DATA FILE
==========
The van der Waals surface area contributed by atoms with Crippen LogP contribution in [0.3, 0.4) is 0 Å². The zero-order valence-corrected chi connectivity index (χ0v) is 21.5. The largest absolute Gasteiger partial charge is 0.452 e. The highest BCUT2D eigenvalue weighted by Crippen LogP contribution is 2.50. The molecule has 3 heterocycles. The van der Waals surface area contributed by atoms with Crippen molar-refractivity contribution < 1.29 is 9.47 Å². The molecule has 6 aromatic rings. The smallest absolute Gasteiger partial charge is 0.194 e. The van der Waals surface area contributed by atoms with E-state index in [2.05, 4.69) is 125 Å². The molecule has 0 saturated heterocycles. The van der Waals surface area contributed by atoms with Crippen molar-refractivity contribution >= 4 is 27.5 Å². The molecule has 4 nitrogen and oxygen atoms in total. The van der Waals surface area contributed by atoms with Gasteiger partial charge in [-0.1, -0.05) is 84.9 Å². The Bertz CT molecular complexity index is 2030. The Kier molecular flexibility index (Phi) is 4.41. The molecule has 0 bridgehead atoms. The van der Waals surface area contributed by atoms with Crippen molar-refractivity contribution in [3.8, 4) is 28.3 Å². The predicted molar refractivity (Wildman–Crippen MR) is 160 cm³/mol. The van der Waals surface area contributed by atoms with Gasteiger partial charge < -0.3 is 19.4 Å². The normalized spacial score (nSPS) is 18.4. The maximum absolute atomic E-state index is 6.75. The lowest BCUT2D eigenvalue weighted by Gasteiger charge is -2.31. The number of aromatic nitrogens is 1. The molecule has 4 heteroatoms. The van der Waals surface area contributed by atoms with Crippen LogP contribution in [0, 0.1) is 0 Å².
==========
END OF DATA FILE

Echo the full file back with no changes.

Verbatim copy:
The van der Waals surface area contributed by atoms with Crippen LogP contribution in [0.3, 0.4) is 0 Å². The zero-order valence-corrected chi connectivity index (χ0v) is 21.5. The largest absolute Gasteiger partial charge is 0.452 e. The highest BCUT2D eigenvalue weighted by Crippen LogP contribution is 2.50. The molecule has 3 heterocycles. The van der Waals surface area contributed by atoms with Crippen molar-refractivity contribution < 1.29 is 9.47 Å². The molecule has 6 aromatic rings. The smallest absolute Gasteiger partial charge is 0.194 e. The van der Waals surface area contributed by atoms with E-state index in [2.05, 4.69) is 125 Å². The molecule has 0 saturated heterocycles. The van der Waals surface area contributed by atoms with Crippen molar-refractivity contribution >= 4 is 27.5 Å². The molecule has 4 nitrogen and oxygen atoms in total. The van der Waals surface area contributed by atoms with Gasteiger partial charge in [-0.1, -0.05) is 84.9 Å². The Bertz CT molecular complexity index is 2030. The Kier molecular flexibility index (Phi) is 4.41. The molecule has 0 bridgehead atoms. The van der Waals surface area contributed by atoms with Crippen molar-refractivity contribution in [3.8, 4) is 28.3 Å². The predicted molar refractivity (Wildman–Crippen MR) is 160 cm³/mol. The van der Waals surface area contributed by atoms with Gasteiger partial charge < -0.3 is 19.4 Å². The normalized spacial score (nSPS) is 18.4. The maximum absolute atomic E-state index is 6.75. The lowest BCUT2D eigenvalue weighted by Gasteiger charge is -2.31. The number of aromatic nitrogens is 1. The molecule has 4 heteroatoms. The van der Waals surface area contributed by atoms with Crippen LogP contribution in [0, 0.1) is 0 Å².